Future Congressional calendars should aim to maximize full working days to ensure there are substantially more working days than travel days.
Based on distance from D.C., family structure, and other preferences, every Member of Congress has a different idea of what the House calendar should look like. But despite differences in travel habits, one thing all Members can agree on is they would like to spend less time traveling. As Rep. William Timmons pointed out during the October 2019 hearing, the House currently allows close to the maximum number of travel days possible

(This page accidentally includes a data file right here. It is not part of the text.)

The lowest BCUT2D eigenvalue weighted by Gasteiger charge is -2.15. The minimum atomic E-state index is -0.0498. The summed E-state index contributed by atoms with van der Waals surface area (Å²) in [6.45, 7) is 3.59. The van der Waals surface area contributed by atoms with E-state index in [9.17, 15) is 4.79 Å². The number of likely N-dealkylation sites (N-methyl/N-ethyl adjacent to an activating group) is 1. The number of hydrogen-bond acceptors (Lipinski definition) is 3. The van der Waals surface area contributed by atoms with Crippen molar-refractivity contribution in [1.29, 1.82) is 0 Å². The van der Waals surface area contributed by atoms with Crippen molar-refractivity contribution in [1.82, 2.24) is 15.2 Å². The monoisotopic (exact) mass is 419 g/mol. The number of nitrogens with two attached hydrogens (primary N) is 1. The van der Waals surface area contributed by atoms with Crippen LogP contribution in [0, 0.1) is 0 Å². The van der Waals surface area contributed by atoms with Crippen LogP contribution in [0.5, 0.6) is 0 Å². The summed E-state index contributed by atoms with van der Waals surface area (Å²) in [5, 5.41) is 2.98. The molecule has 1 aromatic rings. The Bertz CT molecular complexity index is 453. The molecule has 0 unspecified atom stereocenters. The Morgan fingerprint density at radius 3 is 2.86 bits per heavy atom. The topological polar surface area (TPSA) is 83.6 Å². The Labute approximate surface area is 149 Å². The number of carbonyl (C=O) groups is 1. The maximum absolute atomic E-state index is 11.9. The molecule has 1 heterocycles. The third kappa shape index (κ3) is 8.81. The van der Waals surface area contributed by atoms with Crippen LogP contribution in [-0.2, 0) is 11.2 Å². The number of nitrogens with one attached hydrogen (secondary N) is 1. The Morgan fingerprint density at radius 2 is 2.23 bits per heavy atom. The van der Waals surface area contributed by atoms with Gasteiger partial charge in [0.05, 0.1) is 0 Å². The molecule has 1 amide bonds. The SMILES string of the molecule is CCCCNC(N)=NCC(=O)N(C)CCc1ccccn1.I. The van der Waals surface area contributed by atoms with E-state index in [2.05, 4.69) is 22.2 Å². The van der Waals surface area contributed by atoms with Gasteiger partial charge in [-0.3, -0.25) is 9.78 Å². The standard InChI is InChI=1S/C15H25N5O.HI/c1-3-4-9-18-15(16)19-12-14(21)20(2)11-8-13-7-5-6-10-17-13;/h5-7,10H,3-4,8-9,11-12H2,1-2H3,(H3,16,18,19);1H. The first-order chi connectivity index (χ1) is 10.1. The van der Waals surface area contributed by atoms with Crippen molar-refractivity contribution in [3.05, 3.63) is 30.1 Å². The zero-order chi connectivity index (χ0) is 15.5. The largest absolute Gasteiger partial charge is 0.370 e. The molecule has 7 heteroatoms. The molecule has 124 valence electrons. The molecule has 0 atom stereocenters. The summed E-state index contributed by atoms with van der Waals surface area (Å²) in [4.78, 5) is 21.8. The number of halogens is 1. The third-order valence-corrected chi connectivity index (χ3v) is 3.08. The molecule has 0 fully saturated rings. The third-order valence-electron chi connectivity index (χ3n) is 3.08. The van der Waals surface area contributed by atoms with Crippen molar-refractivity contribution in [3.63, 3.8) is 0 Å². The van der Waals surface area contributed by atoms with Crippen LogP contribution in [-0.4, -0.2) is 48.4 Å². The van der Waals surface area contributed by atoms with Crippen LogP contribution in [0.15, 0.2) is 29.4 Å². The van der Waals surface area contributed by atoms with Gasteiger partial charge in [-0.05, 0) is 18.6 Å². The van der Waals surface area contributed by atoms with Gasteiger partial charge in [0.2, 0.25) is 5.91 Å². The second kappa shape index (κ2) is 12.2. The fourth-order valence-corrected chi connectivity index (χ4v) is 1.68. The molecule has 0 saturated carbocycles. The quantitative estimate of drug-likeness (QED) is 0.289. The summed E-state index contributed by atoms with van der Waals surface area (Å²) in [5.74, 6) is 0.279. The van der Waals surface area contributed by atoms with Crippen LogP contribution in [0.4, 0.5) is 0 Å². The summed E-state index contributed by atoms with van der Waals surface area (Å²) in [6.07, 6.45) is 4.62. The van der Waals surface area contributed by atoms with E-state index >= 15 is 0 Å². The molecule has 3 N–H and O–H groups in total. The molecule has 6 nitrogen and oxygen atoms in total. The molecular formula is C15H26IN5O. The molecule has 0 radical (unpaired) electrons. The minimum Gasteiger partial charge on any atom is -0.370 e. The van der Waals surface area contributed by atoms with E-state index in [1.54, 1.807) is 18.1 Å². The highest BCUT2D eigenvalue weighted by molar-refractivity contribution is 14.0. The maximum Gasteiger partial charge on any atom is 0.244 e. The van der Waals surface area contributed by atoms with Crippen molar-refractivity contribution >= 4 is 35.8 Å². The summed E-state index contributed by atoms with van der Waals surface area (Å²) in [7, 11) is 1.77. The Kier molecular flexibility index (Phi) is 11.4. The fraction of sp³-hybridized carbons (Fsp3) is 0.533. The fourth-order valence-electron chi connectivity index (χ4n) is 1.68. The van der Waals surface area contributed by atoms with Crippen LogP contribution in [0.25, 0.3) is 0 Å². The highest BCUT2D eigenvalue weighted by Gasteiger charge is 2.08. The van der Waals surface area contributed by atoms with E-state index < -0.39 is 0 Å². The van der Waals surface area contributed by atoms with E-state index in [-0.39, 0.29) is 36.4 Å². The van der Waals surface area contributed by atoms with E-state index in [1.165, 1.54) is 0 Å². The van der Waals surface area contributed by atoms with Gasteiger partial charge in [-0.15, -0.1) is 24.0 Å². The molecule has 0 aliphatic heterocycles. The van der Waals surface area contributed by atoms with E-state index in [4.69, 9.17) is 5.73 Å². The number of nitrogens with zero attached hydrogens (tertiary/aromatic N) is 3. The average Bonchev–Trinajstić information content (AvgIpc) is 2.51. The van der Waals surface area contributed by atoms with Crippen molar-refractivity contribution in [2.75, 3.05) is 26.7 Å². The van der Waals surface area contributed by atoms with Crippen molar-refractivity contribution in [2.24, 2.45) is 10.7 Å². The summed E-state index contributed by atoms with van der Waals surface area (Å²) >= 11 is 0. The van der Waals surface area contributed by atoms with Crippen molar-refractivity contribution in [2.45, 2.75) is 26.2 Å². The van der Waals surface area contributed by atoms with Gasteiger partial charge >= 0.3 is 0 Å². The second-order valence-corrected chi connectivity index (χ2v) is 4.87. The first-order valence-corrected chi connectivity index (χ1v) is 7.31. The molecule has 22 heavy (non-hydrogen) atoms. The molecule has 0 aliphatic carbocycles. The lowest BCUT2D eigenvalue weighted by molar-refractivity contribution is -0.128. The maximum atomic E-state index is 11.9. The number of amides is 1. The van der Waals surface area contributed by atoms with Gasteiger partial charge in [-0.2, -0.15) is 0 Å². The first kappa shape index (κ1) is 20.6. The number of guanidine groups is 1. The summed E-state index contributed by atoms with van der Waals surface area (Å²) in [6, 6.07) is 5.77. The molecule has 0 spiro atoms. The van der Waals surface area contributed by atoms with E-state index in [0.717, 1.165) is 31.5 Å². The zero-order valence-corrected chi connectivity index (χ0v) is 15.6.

By rearranging the intensity, duration, and frequency of D.C. work, the number of travel days can be reduced, allowing either more time legislating or more time in the district. A calendar with less days interrupted by travel would allow for more time for the committee-related reforms outlined above.
Previously considered adjustments to the House schedule included five-day weeks with three D.C. work weeks followed by one district work week (“three on, one off”), a five-day “one on, one off” schedule. Five-day weeks would likely reduce travel days because Members would have less time to go back and forth. If the House schedule included a longer stretch than five-days, such as nine-day “super week” then travel could be reduced further.